Johannes describes an “Indie IoT.” His vision is appealing. He believes users should be in control of the devices … in control of the data … be free to modify the devices they own. This is hardly radical stuff. Yet, this is far from the state of IoT today…
I would add that we should [put] our time [where it matters]. In particular, those of us that work in software can influence the direction of IoT by building code that enables the kind of IoT world we want to live in.
Yes! I’m glad, Peter, that you and Moddable are fellow travelers on this rarely traveled road.
This idea echoes back to the start of the Free Software movement, which has long focused on the idea of “free” as in “freedom” — the freedom to fully understand the software you are using and to be able to modify it however you like…
I agree with his further discussion that while having the source code to every IoT product, and the permission to modify it would be wonderful, we can do much better than today’s typical IoT products without requiring it in many cases. For one:
… the knowledge, skills, and time required to modify the software are out of reach of many in the software developer community, and any causal user of the product.
Oh, all the code I would examine and modify, if I had time! I have the knowledge and the skills, but certainly not the time. So in particular if the code isn’t open, it’s important to make products easily connectable, controllable and observable without any third party in the loop.
Peter suggests this can be accomplished simply by making “local network services” the default for IoT products. He describes it as:
… build[ing] into the product a [local-area] network service that allows other devices to receive status about the state of the IoT product and to send commands to control its operation.
On some level, this idea is “Duh”. Isn’t that how the internet works? But on some other level, this is a revolutionary idea. I can hear thousands of IoT developers and product managers exclaim in amazement: “What do you mean, I don’t have to go through the vendor’s cloud API?”
Yes, indeed, Virginia, there is a better way of doing IoT and it starts with local network services, not some vendor’s cloud. Local network services make IoT products:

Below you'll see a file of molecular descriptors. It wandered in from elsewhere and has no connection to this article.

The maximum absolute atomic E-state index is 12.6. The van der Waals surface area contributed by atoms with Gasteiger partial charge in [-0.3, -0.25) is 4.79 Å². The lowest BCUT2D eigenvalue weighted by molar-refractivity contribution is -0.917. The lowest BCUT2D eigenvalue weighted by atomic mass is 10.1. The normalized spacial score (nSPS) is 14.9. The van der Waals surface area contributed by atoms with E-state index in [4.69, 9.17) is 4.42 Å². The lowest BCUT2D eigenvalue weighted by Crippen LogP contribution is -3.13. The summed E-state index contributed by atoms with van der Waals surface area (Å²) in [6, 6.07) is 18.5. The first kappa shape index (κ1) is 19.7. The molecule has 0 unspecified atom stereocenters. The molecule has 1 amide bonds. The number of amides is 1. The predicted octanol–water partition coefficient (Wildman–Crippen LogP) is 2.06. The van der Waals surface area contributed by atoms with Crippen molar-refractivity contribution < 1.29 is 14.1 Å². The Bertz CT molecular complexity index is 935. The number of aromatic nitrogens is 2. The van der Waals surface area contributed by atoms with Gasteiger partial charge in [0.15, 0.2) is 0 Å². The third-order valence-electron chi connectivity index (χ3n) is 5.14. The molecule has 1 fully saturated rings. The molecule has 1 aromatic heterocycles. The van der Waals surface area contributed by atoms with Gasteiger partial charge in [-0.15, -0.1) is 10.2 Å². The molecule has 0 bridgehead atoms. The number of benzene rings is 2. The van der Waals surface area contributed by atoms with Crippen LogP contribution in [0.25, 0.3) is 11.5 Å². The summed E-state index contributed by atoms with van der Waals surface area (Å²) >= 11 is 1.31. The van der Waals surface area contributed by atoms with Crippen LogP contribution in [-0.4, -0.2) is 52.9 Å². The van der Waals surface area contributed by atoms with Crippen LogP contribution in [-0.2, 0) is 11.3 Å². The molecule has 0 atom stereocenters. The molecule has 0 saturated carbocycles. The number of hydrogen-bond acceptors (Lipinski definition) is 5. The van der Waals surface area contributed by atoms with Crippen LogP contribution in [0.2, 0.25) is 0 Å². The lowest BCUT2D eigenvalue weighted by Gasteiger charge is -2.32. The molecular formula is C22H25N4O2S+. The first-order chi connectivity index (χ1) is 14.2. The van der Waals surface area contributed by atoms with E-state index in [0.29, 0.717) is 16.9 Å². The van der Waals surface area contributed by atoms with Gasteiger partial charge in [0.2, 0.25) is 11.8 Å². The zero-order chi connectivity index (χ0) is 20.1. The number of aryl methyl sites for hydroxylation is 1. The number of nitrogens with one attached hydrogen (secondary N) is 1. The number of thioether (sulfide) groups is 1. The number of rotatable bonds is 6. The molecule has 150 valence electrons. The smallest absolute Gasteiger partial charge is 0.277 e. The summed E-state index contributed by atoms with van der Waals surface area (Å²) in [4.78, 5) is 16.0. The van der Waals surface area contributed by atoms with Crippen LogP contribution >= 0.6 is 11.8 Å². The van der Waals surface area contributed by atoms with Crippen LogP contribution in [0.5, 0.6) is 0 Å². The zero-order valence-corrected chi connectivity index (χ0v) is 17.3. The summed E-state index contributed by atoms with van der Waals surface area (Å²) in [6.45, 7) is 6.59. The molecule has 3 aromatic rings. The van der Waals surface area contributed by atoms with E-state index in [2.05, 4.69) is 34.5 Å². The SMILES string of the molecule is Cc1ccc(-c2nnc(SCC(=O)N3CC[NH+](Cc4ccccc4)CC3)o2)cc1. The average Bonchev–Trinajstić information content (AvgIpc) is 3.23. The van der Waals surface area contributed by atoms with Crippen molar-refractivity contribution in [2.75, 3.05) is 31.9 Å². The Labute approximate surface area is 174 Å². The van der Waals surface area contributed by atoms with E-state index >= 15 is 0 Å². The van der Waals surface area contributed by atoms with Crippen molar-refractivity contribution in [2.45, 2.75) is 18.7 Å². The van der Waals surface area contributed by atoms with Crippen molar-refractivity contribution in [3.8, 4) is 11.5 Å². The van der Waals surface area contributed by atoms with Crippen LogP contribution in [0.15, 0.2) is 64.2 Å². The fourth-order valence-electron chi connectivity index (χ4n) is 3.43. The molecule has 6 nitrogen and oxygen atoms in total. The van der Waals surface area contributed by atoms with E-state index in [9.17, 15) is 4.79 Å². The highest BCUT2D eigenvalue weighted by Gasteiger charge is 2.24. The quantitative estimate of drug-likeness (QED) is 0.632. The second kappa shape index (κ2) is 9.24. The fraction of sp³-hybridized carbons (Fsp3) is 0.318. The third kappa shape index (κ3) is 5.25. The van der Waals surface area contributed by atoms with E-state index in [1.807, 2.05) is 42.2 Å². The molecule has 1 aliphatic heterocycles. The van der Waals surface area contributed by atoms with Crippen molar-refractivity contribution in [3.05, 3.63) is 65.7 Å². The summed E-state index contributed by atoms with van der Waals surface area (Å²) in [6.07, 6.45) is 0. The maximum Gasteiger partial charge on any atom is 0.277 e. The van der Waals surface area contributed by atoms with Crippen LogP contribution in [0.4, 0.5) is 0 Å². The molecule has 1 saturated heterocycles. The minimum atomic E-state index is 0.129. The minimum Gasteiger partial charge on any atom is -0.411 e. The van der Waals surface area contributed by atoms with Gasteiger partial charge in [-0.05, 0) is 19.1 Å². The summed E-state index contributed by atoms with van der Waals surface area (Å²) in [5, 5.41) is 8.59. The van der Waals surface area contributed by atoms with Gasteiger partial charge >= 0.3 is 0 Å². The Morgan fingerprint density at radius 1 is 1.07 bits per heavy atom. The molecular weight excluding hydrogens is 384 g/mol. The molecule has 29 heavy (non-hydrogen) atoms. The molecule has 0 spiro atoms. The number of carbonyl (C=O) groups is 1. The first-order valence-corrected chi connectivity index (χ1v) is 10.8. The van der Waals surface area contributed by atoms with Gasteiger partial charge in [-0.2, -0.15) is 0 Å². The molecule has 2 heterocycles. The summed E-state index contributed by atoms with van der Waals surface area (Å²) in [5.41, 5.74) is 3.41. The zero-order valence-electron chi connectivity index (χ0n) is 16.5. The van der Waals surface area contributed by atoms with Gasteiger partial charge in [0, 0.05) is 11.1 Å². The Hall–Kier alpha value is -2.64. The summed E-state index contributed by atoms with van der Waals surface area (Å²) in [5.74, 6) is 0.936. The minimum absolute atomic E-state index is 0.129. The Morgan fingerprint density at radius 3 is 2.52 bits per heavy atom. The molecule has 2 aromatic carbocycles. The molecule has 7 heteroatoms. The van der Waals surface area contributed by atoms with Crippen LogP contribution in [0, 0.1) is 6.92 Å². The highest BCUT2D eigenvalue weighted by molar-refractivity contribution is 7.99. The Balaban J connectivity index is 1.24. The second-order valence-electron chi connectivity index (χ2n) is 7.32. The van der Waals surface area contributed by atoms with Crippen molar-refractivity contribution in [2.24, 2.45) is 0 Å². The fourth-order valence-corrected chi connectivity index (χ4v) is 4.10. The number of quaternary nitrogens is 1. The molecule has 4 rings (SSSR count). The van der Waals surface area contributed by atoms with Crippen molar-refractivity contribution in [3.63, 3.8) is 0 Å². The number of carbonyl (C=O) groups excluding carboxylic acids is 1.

- cheaper to produce and operate for the vendor;
- cheaper to buy for the user;
- much more flexible and powerful for the user;
- much more likely to grow the IoT market as a whole, because it opens up many otherwise closed avenues for innovation;
- an avenue for vendors to specialize in what they are really good at. Ever had to use some embedded device’s awful web user interface? Something you simply know a hardware engineer was forced to hack together although he really would have liked to work on real hardware engineering like reducing power consumption instead? If things are pluggable, others with expertise can plug their expertise in, and everyone benefits.
- Yep, it does hurt two kinds of vendors: those whose products suck, but because they have an excellent distribution channel, we have to put up with them (good riddance to them), and those whose goal is being an overlord over my house, and by implication, me. Well, demanding local networking services (and turning off the vendor cloud) is how the “subjects” of those would-be overlords revolt in IoT land. We don’t demand panem et circenses, but IoT local network services. (Care to join us?)
The next question then becomes: just what local network services? What’s the architecture going to look like so we can grow a big industry ecosystem around it, all without screwing the users? I don’t think anybody has all the answers yet, but this is going in the right direction! I will have some more thoughts in a future post.